Think Small. Just Do It. The Marlboro Man. Why are these the campaigns that we talk about for decades and why are there thousands, probably even millions of others that disappear down the dustbin of history? Is it because these were divinely inspired? Is it because people like me keep jamming them down your throats? Or is it because of something else? Do they have some qualities that make them easier to remember, more compelling, more resonant? That make them, as it were, stick?
Chip and Dan Heath think so.
Chip, a professor of organizational behaviour at the Graduate School of Business at Stanford, and Dan, co-founder of Thinkwell and a consultant at Duke Corporate Education, have analyzed why and how our brains hold on to certain stories, ideas and even urban legends, and why usually they don’t. In the process they have given us a book that is, while perhaps not revolutionary, at the very least distills some very smart principals down to their essence, providing a handy guide for practical use. Often it does much more than that.
After pouring through research and analyzing the things they themselves tend to remember, the Heaths have identified six key principles for creating something that will stick in our brains: Keep it simple – don’t overcomplicate your story; make it unexpected – surprise is a key component of jokes which are generally easier to remember than non-jokes; make it concrete – anyone who’s endured a political argument knows what a hard time people have with the abstract; make it credible – people dismiss that which they don’t believe and align with that which they do; make it emotional – do you remember the things you love or hate more than the things you aren’t moved by at all? Really? What a surprise; and finally, use the structures of a story to organize – because after millennia of telling each other tales, the form has become hardwired in our brains.
The Heath brothers back up their observations with data and research, and also illuminate them with stories and anecdotes in which form and content are cleverly merged; the content of the story illustrates the point while the fact of the story itself proves the form’s value.
They’ve also made the book infinitely easy to use as a resource after you’ve read it, with chapter summaries at the front and a reference guide at the back so you can reacquaint yourself with some of the principles you might have forgotten as you strive to make your work as memorable, or sticky, as possible.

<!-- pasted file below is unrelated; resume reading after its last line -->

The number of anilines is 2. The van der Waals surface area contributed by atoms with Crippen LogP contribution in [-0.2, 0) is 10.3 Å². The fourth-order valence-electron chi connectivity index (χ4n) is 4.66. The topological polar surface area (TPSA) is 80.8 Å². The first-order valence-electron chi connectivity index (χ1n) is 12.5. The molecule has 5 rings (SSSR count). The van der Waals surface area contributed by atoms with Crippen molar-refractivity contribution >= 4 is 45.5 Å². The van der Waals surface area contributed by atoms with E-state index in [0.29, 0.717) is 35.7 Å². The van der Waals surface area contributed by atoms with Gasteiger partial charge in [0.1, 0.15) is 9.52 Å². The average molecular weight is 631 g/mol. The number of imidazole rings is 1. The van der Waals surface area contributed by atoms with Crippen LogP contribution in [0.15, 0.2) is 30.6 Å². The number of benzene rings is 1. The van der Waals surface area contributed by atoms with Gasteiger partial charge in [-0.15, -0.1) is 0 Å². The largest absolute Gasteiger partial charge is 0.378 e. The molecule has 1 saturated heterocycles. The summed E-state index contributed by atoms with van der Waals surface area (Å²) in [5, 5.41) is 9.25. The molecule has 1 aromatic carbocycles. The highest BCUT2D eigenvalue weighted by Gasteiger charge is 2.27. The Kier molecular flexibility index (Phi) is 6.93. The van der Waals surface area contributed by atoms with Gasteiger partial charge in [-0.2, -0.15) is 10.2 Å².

But is it accurate? Let’s take a look at one of the “sticky” examples I mentioned at the top of this essay – Volkswagen’s “Think Small” ad.
Is it simple? Can two words and a picture of the car get much simpler? So yes, it’s simple. Is it unexpected? In the context of car ads of 1959 is was so unexpected that it looked like a printer’s error. So, again, yes. Is it concrete? Without doubt – the headline makes a very specific and concrete claim about a very specific product.
Is it credible? Ah, well, that’s an interesting question. Did it trade on the reader’s existing knowledge of Vokswagen as a smaller than expected car? Or did it intrigue them enough to compel them to check out the claim – to find out for themselves whether it was credible or not? Either way, it’s clearly using the question of credibility to its advantage, so I think we can put it in the “yes” column. Is it emotional? Curiously, no. It’s ironic, I think, and clever, but I don’t think it connects emotionally – or if it does, it does by a very circuitous and ironic route. And does it tell a story? The body copy certainly does – it fairly outlines the history of Volkswagen within the context of the headline. But how many people recall the body copy? So perhaps we call that one a draw.
So four yes’s, one draw and one no. Pretty good stats for the brothers Heath, along with a valuable reminder that just as slavishly following creative rules will not guarantee better work, great work does not always follow the rules. Because, to quote Mike Doughty, you gotta know when to hold ‘em and know when to fold ‘em.
You remember what that’s from, right?
And now you know why.